The scenes in this chapter are some of my favorite so far. Though, oddly, it took me a long time to get into them–I hedged over what the first part of the chapter should entail. Eventually, I decided that this would be a perfect place to give Vin some abandonment issues. This is a hold-over from the original Vin from the first Final Empire [Prime] write–the fear of abandonment was a large part of that Vin’s personality. It worked well in this setting, and I think I'll emphasize it just a bit more in the rewrite. The next chapter really plays off of this idea.

It feels a little bit weird to be writing about a young girl running around killing people in her skivvies, but I don't really see any reasonable way for her to fight in one of those bulky ball gowns I'm using in this book. So, underwear it is!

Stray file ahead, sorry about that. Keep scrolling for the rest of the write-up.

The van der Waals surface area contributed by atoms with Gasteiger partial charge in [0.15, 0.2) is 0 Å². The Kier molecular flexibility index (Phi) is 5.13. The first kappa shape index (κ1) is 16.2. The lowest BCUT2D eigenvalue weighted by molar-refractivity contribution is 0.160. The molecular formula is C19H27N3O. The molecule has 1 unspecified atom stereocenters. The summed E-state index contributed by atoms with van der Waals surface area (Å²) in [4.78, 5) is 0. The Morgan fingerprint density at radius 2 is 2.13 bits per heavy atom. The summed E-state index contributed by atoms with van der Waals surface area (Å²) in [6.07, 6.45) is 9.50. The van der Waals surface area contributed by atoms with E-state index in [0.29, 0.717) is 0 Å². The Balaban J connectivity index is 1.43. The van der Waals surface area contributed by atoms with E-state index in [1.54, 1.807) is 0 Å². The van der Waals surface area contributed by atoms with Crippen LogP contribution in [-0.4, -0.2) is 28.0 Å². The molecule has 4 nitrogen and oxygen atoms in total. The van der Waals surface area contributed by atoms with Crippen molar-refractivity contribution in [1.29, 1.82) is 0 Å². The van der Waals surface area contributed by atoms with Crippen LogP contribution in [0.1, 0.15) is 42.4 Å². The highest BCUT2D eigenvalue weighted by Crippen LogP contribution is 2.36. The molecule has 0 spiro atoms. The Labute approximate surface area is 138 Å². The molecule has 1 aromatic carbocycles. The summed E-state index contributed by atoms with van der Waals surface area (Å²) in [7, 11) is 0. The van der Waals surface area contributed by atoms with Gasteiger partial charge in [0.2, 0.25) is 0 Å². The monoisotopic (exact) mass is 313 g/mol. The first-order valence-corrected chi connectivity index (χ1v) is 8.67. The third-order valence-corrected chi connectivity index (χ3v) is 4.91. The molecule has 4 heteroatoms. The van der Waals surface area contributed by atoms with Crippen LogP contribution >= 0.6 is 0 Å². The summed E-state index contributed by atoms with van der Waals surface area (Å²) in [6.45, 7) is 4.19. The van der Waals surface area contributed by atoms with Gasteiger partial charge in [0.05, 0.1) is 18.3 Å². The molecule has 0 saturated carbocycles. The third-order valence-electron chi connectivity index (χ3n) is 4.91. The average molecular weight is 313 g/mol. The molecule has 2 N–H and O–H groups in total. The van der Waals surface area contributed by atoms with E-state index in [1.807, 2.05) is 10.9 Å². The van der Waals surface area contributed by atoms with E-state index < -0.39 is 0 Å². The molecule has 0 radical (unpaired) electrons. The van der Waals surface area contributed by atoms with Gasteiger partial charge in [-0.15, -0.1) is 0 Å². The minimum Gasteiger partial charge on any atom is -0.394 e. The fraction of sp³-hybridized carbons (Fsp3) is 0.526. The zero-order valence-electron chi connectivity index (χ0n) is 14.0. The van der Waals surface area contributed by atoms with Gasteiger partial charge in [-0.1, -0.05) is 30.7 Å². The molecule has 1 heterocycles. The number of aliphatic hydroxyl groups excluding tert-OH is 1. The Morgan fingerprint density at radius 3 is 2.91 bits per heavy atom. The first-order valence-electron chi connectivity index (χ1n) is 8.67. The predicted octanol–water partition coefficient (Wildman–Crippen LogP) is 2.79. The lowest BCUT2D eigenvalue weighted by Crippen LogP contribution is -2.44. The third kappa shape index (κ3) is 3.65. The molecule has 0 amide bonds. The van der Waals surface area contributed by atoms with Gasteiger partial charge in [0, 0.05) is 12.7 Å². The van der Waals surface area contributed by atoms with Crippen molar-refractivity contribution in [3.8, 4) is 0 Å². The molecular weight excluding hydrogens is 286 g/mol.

Kliss and Shan have both come to have much larger parts in the book than I'd intended. Kliss was intended to be a throw-away character used in one chapter, but now she's become an informant and a conspirator. In a rewrite, I think I'll have to introduce her sooner and try and give her a more distinctive personality. As for Shan. . .well, I only added her a couple of chapters ago. Obviously, she'll need more time in the rewrite as well. Vin's battle will be much better if I can have her fight a named character that's been an antagonist in a few chapters. The Vin ball scenes have become a larger part of the book than I had thought, and adding Kliss and Shan as recurring characters will help flesh out that plot-line, I think.